The interface could be considered tricky. For experienced Dungeon Master players, the interface was nearly the same. Small improvements, such as the ability to fight with more than one weapon per character, are welcome, even though the concept is nothing new. The magic system, however, might as well be written in secret code for the inexperienced gamer - the spells are entirely comprised of cryptic magic symbols - and if one hasn't collected a sheet full of spells from the earlier Dungeon Master scenarios, one might find that even lighting a magic torch (the simplest of spells) can be an impossible feat. Inexperienced players may find the interface annoying, but after awhile it is not impossible to become accustomed to it. Also, one never needs to use the keyboard, it is entirely mouse-driven. Overall, it is not the best interface in the gaming world - there have been worse, but there have also been better.
The sound design of the game could have also used some fine-tuning (pardon the pun...) While the sound of the players' fist pounding on a dungeon wall might be a resounding thunk, the same sound from a hedge in the surrounding countryside was kind of inappropriate (the last time I punched a hedge, and that ain't often let me tell you, the sound it made was distinctly not "hunk"...) The sound effects are not as effective as they could have been. While the ambient noises weren't too bad, things like the monsters' howls and the sounds of walking through muddy waters are very uninteresting and hardly inspirational.
The overall playing of the game, however, was the strongest point of Dungeon Master II. It is full of neat little details that could keep some players interested. Currency is not limited to gold and silver - there are jewels included as well. There are stores in and about Stonekeep in which you can buy supplies and equipment, magical artifacts, as well as items unavailable anywhere else. You can even bargain with the sales-troll! On top of all that, you can even exchange large amounts of small coinage for small amounts of large. Other effects, such as lighting during rainstorms, can even damage the party or kill monsters.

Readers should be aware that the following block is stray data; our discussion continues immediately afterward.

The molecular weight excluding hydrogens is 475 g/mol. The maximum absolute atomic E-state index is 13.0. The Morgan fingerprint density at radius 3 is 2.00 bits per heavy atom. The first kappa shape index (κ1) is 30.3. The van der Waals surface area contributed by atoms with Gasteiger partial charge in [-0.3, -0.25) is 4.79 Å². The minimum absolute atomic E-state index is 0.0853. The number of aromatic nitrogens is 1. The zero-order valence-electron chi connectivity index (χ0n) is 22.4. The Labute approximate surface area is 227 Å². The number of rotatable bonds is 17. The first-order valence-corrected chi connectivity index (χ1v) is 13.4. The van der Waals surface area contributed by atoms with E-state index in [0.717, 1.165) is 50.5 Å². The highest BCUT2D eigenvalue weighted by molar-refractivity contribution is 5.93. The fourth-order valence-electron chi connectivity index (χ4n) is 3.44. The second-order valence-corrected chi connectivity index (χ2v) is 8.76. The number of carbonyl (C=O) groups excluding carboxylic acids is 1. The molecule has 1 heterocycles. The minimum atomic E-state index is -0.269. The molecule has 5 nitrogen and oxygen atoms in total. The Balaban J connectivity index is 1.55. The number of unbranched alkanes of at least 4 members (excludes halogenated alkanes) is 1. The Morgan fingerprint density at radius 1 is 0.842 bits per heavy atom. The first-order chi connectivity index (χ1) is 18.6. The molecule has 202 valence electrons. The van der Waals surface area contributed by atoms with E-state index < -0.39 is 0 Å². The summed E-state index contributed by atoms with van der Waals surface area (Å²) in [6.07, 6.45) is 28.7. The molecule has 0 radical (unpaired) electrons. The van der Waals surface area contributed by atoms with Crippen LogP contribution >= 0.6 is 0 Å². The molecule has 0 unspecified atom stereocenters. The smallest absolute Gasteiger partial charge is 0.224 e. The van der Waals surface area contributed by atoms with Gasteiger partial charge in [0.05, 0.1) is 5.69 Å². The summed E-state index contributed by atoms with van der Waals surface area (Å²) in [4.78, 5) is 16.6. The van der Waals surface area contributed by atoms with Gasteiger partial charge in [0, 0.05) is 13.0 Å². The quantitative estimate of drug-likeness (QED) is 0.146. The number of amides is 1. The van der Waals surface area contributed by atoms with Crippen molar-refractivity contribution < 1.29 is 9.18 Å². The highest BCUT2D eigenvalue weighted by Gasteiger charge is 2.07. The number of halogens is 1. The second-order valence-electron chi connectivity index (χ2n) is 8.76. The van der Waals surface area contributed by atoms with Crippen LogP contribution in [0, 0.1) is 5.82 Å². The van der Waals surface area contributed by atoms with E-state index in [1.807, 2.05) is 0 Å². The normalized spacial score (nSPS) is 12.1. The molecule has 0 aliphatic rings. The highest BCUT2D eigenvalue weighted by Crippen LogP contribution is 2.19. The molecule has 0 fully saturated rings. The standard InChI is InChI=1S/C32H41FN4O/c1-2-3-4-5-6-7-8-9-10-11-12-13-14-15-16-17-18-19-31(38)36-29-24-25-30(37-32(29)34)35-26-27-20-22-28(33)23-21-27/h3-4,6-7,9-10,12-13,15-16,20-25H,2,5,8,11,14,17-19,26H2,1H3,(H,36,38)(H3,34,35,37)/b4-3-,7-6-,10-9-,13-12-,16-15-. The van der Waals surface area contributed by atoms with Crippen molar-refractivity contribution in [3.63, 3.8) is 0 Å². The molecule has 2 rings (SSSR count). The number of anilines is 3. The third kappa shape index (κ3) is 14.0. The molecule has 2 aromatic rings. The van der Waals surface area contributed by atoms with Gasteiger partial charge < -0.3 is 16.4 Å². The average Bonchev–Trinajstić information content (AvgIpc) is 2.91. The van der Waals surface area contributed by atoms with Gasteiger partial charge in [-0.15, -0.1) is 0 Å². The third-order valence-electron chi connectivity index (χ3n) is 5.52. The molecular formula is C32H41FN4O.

There are a variety of magical maps that can aid the party in many ways: creating sentries to defend, revealing secret walls, or even showing the locations of monsters thirsting for your blood. Finally, FTL added a technological twist on the game: Stonekeep is full of neat little machines the player has to assemble, while electric eyes scan the hallways ready to zap intruders and mechanical assault drones attack at the most inopportune moments.
Written by Anil Chhabra
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486 DX2-66 MHz or higher,
Min 8Mb memory,
MS-DOS 6.00 or higher,
Hard drive required with 1Mb free,
Double speed CD-ROM drive or faster,
MSCDEX version 2.2 or higher,
256 color VGA or SVGA display (PCI or VLB recommended),
SoundBlaster 2.0, Sound Blaster Pro, Sound Blaster 16, AWE32, Pro Audio Spectrum, Gravis UltraSound, Ensoniq Soundscape, and 100% compatibles,
Microsoft compatible mouse.
Interplay Productions Inc.,
17922 Fitch Avenue,
Irvine, CA 92714.
Web site: Interplay
Email address: Interplay Technical Support
Interplay Productions Ltd.,
Harleyford, Henley Road,
Marlow, Buckinghamshire, SL7 2DX.